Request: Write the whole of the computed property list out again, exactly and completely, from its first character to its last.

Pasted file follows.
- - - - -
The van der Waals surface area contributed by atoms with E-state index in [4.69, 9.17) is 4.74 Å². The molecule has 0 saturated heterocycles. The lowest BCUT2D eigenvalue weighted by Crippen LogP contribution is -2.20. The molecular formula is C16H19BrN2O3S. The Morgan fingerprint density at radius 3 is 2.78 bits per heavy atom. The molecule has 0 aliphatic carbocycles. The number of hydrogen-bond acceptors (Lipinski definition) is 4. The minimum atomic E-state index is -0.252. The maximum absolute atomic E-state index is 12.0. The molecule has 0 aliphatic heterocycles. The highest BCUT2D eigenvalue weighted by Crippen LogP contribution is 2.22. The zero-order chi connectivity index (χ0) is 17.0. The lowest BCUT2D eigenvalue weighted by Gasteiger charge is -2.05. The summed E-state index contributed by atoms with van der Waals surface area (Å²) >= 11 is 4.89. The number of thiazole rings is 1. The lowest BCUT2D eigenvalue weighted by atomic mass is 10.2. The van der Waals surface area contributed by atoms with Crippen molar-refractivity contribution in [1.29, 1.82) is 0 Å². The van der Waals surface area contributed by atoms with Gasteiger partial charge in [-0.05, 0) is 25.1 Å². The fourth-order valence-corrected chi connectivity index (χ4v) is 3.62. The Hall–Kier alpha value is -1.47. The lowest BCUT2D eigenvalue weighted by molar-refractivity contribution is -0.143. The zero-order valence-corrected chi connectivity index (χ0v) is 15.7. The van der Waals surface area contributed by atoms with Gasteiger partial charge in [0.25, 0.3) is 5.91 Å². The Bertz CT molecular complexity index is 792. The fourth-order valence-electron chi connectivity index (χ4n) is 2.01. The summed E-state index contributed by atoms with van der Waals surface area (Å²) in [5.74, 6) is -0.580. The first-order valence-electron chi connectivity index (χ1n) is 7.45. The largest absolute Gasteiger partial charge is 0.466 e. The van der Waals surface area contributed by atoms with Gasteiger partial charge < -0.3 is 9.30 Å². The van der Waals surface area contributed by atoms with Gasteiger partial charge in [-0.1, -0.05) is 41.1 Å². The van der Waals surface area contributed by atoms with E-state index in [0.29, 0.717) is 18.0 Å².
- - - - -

The van der Waals surface area contributed by atoms with E-state index in [4.69, 9.17) is 4.74 Å². The molecule has 0 saturated heterocycles. The lowest BCUT2D eigenvalue weighted by Crippen LogP contribution is -2.20. The molecular formula is C16H19BrN2O3S. The Morgan fingerprint density at radius 3 is 2.78 bits per heavy atom. The molecule has 0 aliphatic carbocycles. The number of hydrogen-bond acceptors (Lipinski definition) is 4. The minimum atomic E-state index is -0.252. The maximum absolute atomic E-state index is 12.0. The molecule has 0 aliphatic heterocycles. The highest BCUT2D eigenvalue weighted by Crippen LogP contribution is 2.22. The zero-order chi connectivity index (χ0) is 17.0. The lowest BCUT2D eigenvalue weighted by Gasteiger charge is -2.05. The summed E-state index contributed by atoms with van der Waals surface area (Å²) >= 11 is 4.89. The number of thiazole rings is 1. The lowest BCUT2D eigenvalue weighted by atomic mass is 10.2. The van der Waals surface area contributed by atoms with Crippen molar-refractivity contribution in [1.29, 1.82) is 0 Å². The van der Waals surface area contributed by atoms with Gasteiger partial charge in [-0.05, 0) is 25.1 Å². The fourth-order valence-corrected chi connectivity index (χ4v) is 3.62. The Hall–Kier alpha value is -1.47. The lowest BCUT2D eigenvalue weighted by molar-refractivity contribution is -0.143. The zero-order valence-corrected chi connectivity index (χ0v) is 15.7. The van der Waals surface area contributed by atoms with Gasteiger partial charge in [0.25, 0.3) is 5.91 Å². The Bertz CT molecular complexity index is 792. The fourth-order valence-electron chi connectivity index (χ4n) is 2.01. The summed E-state index contributed by atoms with van der Waals surface area (Å²) in [5.74, 6) is -0.580. The first-order valence-electron chi connectivity index (χ1n) is 7.45. The largest absolute Gasteiger partial charge is 0.466 e. The van der Waals surface area contributed by atoms with Gasteiger partial charge < -0.3 is 9.30 Å². The van der Waals surface area contributed by atoms with Gasteiger partial charge in [-0.1, -0.05) is 41.1 Å². The van der Waals surface area contributed by atoms with E-state index in [0.29, 0.717) is 18.0 Å².